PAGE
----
By Steve Lynch on December 4, 2015 A Photoshop vision of the future.
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The practice of removing a car’s emblems, or upgrading the emblems to a higher-line model, probably dates back to all the 1960s Mustangs sporting “289 High Performance” fender tags despite having lesser powerplants under their hoods. Los Angeles-area high-line dealers were the first to nickname the current generation of rebadged and debadged vehicles as “Persian Conversions,” although the trend is not limited to any one specific demographic. We covered this phenomenon in these pages a couple of years ago. Amazingly, it look likes we now have the first factory-backed badge-removal option. To presumably save their owners the floss-and-hair dryer hassle of doing the job themselves, Mercedes-BenzUSA will now allow you to order a no-cost “Badge Deletion” option on the 2016 C63 sedan, GLA 45 CUV and AMG GT. Specifically, these cars will have their model name and “AMG” tag deleted from the trunk — only the three-pointed star symbol will remain — and the C63 will also have the “AMG” emblems removed from its fenders. (Error Message to MBUSA: On the C63 page on your website, the option description says “Let your AMG C450’s performance do the talking with the discreet deletion of its rear decklid model emblems.” No such option is shown on the AMG C450 page.) Give Mercedes-Benz credit for reacting to a trend before any of its competitors. They obviously do not endorse any rebadge-engineering by customers, but since it happens anyway, why not charge $100 for the deletion option on the entry models like the C300 and charge them $250 for a C63 emblem through the dealers’ parts departments instead of the current $25? ClassicBMW rebadge engineering: look close to see the shadow of the old 325i emblem.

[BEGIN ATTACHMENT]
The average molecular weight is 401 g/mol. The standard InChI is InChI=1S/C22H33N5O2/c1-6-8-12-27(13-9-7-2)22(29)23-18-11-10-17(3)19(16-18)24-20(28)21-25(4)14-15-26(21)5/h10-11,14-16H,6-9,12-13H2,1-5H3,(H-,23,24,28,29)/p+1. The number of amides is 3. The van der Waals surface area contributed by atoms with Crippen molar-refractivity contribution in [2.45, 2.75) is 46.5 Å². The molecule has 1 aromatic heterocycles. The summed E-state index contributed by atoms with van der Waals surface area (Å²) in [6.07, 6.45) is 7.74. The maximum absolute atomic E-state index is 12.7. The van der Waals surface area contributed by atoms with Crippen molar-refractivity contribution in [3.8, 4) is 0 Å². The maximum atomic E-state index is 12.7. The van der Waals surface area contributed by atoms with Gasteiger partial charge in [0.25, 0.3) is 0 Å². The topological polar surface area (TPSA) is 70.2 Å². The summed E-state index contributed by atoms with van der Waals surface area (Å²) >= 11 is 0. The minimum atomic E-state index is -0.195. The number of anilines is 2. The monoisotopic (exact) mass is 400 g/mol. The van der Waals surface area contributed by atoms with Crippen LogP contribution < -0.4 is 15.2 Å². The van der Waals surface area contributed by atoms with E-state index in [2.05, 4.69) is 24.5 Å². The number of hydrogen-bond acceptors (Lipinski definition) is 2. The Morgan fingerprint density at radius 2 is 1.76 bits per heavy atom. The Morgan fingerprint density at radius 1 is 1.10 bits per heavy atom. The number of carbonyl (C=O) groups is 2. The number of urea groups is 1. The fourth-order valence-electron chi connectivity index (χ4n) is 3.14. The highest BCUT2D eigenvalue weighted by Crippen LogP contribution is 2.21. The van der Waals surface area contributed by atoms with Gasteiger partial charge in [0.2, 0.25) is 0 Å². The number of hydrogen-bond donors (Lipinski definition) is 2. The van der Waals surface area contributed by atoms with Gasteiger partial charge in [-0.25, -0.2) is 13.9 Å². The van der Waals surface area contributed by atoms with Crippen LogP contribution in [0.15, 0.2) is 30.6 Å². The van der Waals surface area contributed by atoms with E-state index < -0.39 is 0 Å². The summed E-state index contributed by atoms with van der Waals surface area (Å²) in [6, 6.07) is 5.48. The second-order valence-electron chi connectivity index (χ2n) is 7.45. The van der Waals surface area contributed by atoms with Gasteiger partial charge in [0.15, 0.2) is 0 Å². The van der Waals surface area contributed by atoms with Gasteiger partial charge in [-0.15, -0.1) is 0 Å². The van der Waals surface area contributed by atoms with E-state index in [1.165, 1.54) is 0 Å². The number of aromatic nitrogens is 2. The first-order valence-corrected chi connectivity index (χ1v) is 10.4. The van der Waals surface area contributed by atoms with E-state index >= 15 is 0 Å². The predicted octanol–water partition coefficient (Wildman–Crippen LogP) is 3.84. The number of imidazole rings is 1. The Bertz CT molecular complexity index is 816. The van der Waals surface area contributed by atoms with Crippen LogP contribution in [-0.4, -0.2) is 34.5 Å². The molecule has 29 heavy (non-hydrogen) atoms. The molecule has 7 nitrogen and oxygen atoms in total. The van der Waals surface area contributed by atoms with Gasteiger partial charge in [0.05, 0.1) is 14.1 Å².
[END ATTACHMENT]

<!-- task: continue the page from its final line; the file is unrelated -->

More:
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You have to wonder about the motivation of these posers, like the owner of the above Bimmer. Do they not realize that 99 percent of the population (OK, maybe 90 percent in LA) do not know or care about the price and prestige difference between a 325i and an M3? Upgrading emblems may be, um, emblematic of some sort of personal shortcoming. Perhaps some customers are annoyed by the fact that a lot of hi-po German hot rods already look nearly identical to the entry-level variants, so why not debadge simply for a cleaner look? A few years back, some high-end Audi owners in Germany were removing their emblems in order to disguise their wealth. I doubt that is the case here in America, and again most observers would have not know the difference. In Southern California, debadging and rebadging is so widespread that we must conclude that the reason is nothing more than some drivers just wanting to be like the cool kids. I say let’s end all this madness and bring back the dealer-installed gold-plated emblems from 1980s-era Honda Accords! We can’t wait to hear about the first AMG enthusiast to order this option and wait eight weeks for the car to arrive, only to discover that the dealer’s make ready department had bolted a metal “XYZ Mercedes-Benz” emblem in the space where a deleted tag once stood.